NAFTA and the Real ‘Sucking Sound’

Michael Haverty saw the potential early on. It was 1995, and Haverty had just joined Kansas City Southern Railway as CEO, a mere year after the North American Free Trade Agreement took effect. At the time, NAFTA was a rare entity, a marriage of the world’s two largest trading partners to one firmly entrenched in the developing world.

“We were working north-south in an east-west world,” Haverty told the Kansas City Business Journal last fall before retiring as executive chairman of KCS. “We believed that NAFTA would work and that manufacturing would shift down there. A lot of people, if you go back to 1995, didn’t believe that.”

Fast-forward almost 20 years and the “giant sucking sound” of jobs moving south that Ross Perot so famously forecast would be NAFTA’s calling card isn’t the case at all. Today, that “giant sucking sound” is coming from the wind created by the vacuum of KCS trains and cross-border trucks hauling U.S.-Mexico trade that, when final 2013 numbers are in, will have exceeded $600 billion in a single year for the first time, according to U.S. Commerce Department data.

What was that trade worth in 1993, the year before NAFTA took effect? $81 billion. The growth, to say the least, has been phenomenal. Instead of creating the joblessness and poverty that Perot and other opponents predicted, NAFTA has “created wealth and opportunity and made the continent more globally competitive,” The Wall Street Journal’s Mary Anastasia O’Grady wrote this month.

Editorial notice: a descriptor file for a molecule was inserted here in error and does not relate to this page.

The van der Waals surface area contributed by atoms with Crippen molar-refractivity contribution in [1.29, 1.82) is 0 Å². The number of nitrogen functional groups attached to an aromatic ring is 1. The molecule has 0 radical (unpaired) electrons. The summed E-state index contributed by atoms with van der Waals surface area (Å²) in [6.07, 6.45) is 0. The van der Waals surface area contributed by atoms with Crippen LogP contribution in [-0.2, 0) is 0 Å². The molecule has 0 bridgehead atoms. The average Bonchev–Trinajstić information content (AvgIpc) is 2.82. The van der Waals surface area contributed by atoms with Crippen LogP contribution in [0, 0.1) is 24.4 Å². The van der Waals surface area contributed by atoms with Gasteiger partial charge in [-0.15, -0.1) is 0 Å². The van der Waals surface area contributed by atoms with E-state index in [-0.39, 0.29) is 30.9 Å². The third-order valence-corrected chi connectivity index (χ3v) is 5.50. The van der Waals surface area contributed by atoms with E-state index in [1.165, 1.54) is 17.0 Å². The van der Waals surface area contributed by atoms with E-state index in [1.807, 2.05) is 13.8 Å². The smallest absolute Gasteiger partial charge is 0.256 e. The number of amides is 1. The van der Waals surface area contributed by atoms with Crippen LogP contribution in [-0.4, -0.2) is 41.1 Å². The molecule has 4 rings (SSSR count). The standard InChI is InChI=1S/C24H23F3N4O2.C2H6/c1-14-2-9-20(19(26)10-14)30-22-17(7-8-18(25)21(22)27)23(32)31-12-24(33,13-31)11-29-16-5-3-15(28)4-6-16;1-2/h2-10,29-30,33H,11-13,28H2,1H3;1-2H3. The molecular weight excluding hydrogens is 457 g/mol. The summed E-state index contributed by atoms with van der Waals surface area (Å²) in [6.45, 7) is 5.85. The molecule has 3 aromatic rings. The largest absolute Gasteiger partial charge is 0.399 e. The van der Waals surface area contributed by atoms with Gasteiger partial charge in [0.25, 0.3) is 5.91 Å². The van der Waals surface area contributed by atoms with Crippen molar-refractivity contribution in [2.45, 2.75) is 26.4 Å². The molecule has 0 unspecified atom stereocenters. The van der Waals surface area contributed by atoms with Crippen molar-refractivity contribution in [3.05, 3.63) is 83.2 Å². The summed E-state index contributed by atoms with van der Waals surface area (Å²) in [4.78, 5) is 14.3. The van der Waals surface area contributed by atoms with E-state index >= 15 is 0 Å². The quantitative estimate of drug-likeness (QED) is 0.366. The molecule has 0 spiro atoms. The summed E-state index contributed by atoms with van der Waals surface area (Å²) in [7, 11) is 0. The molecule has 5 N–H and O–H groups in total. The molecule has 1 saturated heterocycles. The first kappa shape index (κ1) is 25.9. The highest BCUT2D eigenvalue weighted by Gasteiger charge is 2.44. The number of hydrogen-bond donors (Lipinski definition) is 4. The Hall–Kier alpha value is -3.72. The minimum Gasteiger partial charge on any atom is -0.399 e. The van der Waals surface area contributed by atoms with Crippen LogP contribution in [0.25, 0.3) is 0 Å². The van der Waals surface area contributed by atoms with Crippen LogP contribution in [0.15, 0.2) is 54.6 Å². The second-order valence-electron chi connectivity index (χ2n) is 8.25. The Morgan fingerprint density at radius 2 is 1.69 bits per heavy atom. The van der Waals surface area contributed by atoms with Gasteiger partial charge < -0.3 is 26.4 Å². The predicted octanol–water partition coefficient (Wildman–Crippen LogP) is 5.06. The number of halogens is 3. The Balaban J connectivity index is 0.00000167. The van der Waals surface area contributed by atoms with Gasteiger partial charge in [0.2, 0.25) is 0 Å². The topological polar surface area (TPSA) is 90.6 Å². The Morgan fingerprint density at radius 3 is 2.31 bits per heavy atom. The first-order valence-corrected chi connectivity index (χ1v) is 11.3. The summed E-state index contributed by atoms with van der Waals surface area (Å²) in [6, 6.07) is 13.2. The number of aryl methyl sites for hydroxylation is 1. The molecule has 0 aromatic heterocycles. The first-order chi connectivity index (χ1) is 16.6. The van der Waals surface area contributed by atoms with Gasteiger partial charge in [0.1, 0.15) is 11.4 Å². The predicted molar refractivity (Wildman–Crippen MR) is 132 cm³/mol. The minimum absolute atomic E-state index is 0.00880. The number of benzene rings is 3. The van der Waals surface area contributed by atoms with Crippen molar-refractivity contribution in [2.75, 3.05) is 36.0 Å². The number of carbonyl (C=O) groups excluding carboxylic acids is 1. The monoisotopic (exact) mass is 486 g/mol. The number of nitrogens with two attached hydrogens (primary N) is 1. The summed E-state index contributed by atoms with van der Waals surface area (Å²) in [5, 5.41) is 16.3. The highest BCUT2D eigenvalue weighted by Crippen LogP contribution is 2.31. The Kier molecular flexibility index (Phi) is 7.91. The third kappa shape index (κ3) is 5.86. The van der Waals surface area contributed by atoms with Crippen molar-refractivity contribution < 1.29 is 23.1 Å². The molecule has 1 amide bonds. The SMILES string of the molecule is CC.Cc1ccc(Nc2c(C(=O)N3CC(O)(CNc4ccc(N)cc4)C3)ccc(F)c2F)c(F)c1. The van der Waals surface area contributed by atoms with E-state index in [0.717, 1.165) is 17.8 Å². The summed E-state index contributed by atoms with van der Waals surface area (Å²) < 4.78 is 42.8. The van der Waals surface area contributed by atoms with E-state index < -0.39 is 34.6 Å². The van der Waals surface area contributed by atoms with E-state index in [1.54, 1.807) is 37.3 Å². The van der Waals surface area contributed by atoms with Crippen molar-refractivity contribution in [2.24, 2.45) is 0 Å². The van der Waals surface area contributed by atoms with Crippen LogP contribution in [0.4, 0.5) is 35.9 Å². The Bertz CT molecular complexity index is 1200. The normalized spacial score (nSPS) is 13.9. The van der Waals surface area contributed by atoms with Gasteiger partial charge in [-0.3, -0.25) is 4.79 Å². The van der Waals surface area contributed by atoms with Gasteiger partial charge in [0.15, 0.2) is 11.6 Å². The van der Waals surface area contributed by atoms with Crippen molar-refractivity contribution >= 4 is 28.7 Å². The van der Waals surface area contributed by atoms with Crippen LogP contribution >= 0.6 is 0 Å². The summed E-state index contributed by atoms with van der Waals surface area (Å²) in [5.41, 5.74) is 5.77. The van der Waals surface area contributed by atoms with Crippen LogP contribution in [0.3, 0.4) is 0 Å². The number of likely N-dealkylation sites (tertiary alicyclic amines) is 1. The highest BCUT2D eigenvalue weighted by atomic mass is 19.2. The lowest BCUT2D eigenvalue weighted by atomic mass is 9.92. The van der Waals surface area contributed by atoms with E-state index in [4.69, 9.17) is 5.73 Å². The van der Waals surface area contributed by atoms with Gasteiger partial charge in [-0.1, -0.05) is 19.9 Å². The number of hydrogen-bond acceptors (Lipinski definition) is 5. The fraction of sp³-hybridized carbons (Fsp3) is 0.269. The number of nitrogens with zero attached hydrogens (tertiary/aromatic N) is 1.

But as Walter Kemmsies, chief economist of infrastructure consulting firm Moffatt & Nichol, says in this week’s Cover Story, Mexico’s jaunt to manufacturing powerhouse is merely in “start-up stage.”

Progressing beyond that — to even be discussed in the same breath as a true global manufacturing giant such as China — will require going to the next level by capitalizing on a nascent energy revolution that already is lowering prices and helping to drive the near-shoring trend that is bringing production closer to destination markets.

There are, of course, other barriers, especially in Mexico, that must fall before NAFTA’s true potential can be realized: curtailing the drug cartel violence that has garnered the lion’s share of Mexican story lines and most recently led to the military taking control of the Pacific port of Lazaro Cardenas; improving a customs regime that has impeded the efficient flow of cross-border trade; and new taxes that threaten to scare off foreign investors.

Mexico, in short, is showing all the growing pains of a developing country fighting to emerge from the instability that comes when a population is entrenched in centuries of poverty, with seemingly no way out.

NAFTA, for all its controversy and complexity, is paving that path by creating a trade giant. The NAFTA story is far from complete — indeed, there’s another whole chapter in Canada that we’ll dive into next month — but to this point, 20 years in, it has all the makings of a blockbuster.

Michael Haverty was right.

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